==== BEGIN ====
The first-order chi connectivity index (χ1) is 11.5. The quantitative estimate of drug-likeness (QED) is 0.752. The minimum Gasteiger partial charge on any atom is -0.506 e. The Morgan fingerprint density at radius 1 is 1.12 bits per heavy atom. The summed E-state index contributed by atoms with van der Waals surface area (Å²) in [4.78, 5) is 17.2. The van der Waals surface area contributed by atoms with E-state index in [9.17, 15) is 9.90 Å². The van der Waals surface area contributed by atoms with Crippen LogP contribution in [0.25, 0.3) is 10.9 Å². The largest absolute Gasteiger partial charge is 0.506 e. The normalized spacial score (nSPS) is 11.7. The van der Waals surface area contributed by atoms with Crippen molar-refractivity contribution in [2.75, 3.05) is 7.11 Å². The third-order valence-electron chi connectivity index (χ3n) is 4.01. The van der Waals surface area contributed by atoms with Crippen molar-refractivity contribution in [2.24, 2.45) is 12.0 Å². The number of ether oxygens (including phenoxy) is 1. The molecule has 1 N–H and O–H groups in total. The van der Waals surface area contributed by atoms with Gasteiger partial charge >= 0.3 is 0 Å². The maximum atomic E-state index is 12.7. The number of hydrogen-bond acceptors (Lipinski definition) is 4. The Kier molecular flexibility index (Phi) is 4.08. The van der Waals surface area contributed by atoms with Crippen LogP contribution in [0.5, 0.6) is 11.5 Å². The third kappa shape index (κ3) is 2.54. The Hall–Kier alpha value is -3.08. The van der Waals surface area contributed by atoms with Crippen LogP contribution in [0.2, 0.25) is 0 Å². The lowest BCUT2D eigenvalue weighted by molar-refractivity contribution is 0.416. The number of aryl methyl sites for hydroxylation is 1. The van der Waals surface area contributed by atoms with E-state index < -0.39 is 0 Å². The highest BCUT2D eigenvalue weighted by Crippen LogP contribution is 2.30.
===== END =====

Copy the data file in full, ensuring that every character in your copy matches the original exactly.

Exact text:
The first-order chi connectivity index (χ1) is 11.5. The quantitative estimate of drug-likeness (QED) is 0.752. The minimum Gasteiger partial charge on any atom is -0.506 e. The Morgan fingerprint density at radius 1 is 1.12 bits per heavy atom. The summed E-state index contributed by atoms with van der Waals surface area (Å²) in [4.78, 5) is 17.2. The van der Waals surface area contributed by atoms with E-state index in [9.17, 15) is 9.90 Å². The van der Waals surface area contributed by atoms with Crippen LogP contribution in [0.25, 0.3) is 10.9 Å². The largest absolute Gasteiger partial charge is 0.506 e. The normalized spacial score (nSPS) is 11.7. The van der Waals surface area contributed by atoms with Crippen molar-refractivity contribution in [2.75, 3.05) is 7.11 Å². The third-order valence-electron chi connectivity index (χ3n) is 4.01. The van der Waals surface area contributed by atoms with Crippen molar-refractivity contribution in [2.24, 2.45) is 12.0 Å². The number of ether oxygens (including phenoxy) is 1. The molecule has 1 N–H and O–H groups in total. The van der Waals surface area contributed by atoms with Gasteiger partial charge >= 0.3 is 0 Å². The maximum atomic E-state index is 12.7. The number of hydrogen-bond acceptors (Lipinski definition) is 4. The Kier molecular flexibility index (Phi) is 4.08. The van der Waals surface area contributed by atoms with Crippen LogP contribution in [0.5, 0.6) is 11.5 Å². The third kappa shape index (κ3) is 2.54. The Hall–Kier alpha value is -3.08. The van der Waals surface area contributed by atoms with Crippen LogP contribution in [0.2, 0.25) is 0 Å². The lowest BCUT2D eigenvalue weighted by molar-refractivity contribution is 0.416. The number of aryl methyl sites for hydroxylation is 1. The van der Waals surface area contributed by atoms with E-state index < -0.39 is 0 Å². The highest BCUT2D eigenvalue weighted by Crippen LogP contribution is 2.30.